Dear China. Please Revalue your Currency or Forfeit the Remnants of Your International Credibility
The last 9 months have witnessed a series of incidents in which an unattractively hubris-laden China has chosen, apparently quite deliberately, to bully the rest of the world and assert itself. One of the major ongoing bones of contention between an increasingly affluent China and the rest of the world (especially the USA) is its repeated refusal to revalue its currency, which, it is repeatedly alleged by “Western” economists, has remained at an unrealistically low level vis-à-vis other currencies for many years, to the continuing benefit of China’s massive exports, and, presumably, to the detriment of its unprotected workers.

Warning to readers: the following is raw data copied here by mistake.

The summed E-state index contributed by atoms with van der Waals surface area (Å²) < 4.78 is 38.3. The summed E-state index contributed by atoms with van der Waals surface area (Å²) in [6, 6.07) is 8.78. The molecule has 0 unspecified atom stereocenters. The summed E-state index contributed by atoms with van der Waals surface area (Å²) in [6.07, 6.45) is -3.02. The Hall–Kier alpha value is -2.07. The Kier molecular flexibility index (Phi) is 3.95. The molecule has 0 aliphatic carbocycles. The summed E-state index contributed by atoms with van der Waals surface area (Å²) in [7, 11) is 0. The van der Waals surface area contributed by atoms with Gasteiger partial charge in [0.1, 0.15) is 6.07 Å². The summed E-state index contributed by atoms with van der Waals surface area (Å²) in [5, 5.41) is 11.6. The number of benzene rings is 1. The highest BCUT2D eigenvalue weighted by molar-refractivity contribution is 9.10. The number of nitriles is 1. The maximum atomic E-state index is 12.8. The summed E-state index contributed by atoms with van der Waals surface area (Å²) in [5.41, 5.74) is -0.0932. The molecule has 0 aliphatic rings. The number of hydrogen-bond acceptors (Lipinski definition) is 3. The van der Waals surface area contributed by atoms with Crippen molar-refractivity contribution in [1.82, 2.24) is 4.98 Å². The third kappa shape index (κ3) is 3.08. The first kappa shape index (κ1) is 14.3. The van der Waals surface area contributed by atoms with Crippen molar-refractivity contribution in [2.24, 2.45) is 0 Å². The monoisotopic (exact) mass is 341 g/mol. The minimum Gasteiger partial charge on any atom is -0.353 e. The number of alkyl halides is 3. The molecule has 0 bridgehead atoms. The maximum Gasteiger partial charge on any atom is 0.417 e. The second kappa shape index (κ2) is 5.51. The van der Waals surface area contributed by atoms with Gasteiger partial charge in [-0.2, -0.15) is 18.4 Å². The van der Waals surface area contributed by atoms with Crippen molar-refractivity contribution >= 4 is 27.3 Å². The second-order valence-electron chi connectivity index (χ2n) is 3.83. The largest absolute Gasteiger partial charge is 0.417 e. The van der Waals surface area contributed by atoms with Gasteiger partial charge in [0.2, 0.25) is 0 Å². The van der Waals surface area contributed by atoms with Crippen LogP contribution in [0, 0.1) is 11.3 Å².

Today I stumbled on what I feel is a trivial but cogent piece of proof of China’s persistent unrealistic undervaluation of the yuan (cf. pound or dollar), or rembimbi (cf sterling). I bought 3 cheap (but pragmatically old-fashioned and abstemiously small) wineglasses and 4 small water tumblers in a local Chinese-run $2 shop. The wineglasses cost me A$2.50 each and the package of 4 x 9-ounce / 270 ml. water tumblers (ID: GLA 7608, Barcode: 9321214037608) cost a mere A$2.95. [$2.95!] Think of the possible costs and profits: factory costs, workers’ wages, sea transport over thousands of kilometres from China to Australia, truck transport to the shop, and profit by the Australian retailer. I asked the manager of the $2 shop how much profit was available for the various stages of the product’s journey. She shrugged her shoulders.
QED? Come on, China. Do the decent thing!1